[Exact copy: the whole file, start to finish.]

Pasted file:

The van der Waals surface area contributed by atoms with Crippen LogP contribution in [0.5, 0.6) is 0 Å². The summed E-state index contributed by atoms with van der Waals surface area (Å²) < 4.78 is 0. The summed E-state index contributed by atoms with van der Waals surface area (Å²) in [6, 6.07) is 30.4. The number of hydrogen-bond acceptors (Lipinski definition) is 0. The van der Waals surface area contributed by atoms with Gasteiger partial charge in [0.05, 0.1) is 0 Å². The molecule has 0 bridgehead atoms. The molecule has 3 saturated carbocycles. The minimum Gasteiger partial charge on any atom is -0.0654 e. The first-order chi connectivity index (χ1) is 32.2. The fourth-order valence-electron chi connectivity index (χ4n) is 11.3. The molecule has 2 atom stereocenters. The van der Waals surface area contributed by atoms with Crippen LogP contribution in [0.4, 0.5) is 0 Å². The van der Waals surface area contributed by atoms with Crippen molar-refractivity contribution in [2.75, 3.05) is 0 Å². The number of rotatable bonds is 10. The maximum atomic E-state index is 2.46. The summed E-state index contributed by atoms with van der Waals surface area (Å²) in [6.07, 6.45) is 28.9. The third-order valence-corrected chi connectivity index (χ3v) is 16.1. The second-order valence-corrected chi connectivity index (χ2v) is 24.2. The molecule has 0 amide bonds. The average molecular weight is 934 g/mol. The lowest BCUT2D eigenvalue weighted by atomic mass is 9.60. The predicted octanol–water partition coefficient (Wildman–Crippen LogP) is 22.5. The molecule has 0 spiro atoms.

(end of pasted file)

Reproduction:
The van der Waals surface area contributed by atoms with Crippen LogP contribution in [0.5, 0.6) is 0 Å². The summed E-state index contributed by atoms with van der Waals surface area (Å²) < 4.78 is 0. The summed E-state index contributed by atoms with van der Waals surface area (Å²) in [6, 6.07) is 30.4. The number of hydrogen-bond acceptors (Lipinski definition) is 0. The van der Waals surface area contributed by atoms with Gasteiger partial charge in [0.05, 0.1) is 0 Å². The molecule has 0 bridgehead atoms. The molecule has 3 saturated carbocycles. The minimum Gasteiger partial charge on any atom is -0.0654 e. The first-order chi connectivity index (χ1) is 32.2. The fourth-order valence-electron chi connectivity index (χ4n) is 11.3. The molecule has 2 atom stereocenters. The van der Waals surface area contributed by atoms with Crippen LogP contribution in [0.4, 0.5) is 0 Å². The van der Waals surface area contributed by atoms with Crippen molar-refractivity contribution in [2.75, 3.05) is 0 Å². The number of rotatable bonds is 10. The maximum atomic E-state index is 2.46. The summed E-state index contributed by atoms with van der Waals surface area (Å²) in [6.07, 6.45) is 28.9. The third-order valence-corrected chi connectivity index (χ3v) is 16.1. The second-order valence-corrected chi connectivity index (χ2v) is 24.2. The molecule has 0 amide bonds. The average molecular weight is 934 g/mol. The lowest BCUT2D eigenvalue weighted by atomic mass is 9.60. The predicted octanol–water partition coefficient (Wildman–Crippen LogP) is 22.5. The molecule has 0 spiro atoms.